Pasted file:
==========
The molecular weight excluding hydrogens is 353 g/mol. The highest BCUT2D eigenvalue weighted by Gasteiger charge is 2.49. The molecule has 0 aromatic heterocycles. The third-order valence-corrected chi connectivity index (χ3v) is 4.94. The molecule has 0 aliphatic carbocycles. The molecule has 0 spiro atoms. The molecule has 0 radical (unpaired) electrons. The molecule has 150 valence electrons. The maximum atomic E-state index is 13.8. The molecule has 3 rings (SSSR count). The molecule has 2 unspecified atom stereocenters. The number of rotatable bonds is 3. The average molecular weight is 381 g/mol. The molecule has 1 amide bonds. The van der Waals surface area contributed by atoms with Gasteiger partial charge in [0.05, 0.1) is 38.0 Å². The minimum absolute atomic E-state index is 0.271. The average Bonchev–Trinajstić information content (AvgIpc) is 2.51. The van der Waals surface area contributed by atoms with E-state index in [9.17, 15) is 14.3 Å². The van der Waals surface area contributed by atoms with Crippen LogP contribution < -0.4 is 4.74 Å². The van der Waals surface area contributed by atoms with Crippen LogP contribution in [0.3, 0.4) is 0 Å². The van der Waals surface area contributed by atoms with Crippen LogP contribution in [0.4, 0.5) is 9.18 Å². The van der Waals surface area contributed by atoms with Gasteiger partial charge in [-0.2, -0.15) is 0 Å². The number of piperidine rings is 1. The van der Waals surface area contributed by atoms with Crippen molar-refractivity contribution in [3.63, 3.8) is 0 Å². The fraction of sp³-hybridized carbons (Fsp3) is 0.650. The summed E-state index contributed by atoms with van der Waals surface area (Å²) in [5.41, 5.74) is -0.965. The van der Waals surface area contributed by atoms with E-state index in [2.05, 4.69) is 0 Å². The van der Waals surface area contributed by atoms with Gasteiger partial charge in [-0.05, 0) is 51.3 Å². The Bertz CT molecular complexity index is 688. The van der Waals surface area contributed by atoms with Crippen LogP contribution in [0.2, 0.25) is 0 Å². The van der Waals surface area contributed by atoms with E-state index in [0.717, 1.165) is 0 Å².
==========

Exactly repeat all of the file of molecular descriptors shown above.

The molecular weight excluding hydrogens is 353 g/mol. The highest BCUT2D eigenvalue weighted by Gasteiger charge is 2.49. The molecule has 0 aromatic heterocycles. The third-order valence-corrected chi connectivity index (χ3v) is 4.94. The molecule has 0 aliphatic carbocycles. The molecule has 0 spiro atoms. The molecule has 0 radical (unpaired) electrons. The molecule has 150 valence electrons. The maximum atomic E-state index is 13.8. The molecule has 3 rings (SSSR count). The molecule has 2 unspecified atom stereocenters. The number of rotatable bonds is 3. The average molecular weight is 381 g/mol. The molecule has 1 amide bonds. The van der Waals surface area contributed by atoms with Gasteiger partial charge in [0.05, 0.1) is 38.0 Å². The minimum absolute atomic E-state index is 0.271. The average Bonchev–Trinajstić information content (AvgIpc) is 2.51. The van der Waals surface area contributed by atoms with E-state index in [9.17, 15) is 14.3 Å². The van der Waals surface area contributed by atoms with Crippen LogP contribution < -0.4 is 4.74 Å². The van der Waals surface area contributed by atoms with Crippen LogP contribution in [0.3, 0.4) is 0 Å². The van der Waals surface area contributed by atoms with Crippen LogP contribution in [0.4, 0.5) is 9.18 Å². The van der Waals surface area contributed by atoms with Gasteiger partial charge in [-0.2, -0.15) is 0 Å². The number of piperidine rings is 1. The van der Waals surface area contributed by atoms with Crippen molar-refractivity contribution in [3.63, 3.8) is 0 Å². The fraction of sp³-hybridized carbons (Fsp3) is 0.650. The summed E-state index contributed by atoms with van der Waals surface area (Å²) in [5.41, 5.74) is -0.965. The van der Waals surface area contributed by atoms with E-state index in [2.05, 4.69) is 0 Å². The van der Waals surface area contributed by atoms with Gasteiger partial charge in [-0.05, 0) is 51.3 Å². The Bertz CT molecular complexity index is 688. The van der Waals surface area contributed by atoms with Crippen LogP contribution in [0.2, 0.25) is 0 Å². The van der Waals surface area contributed by atoms with E-state index in [0.717, 1.165) is 0 Å².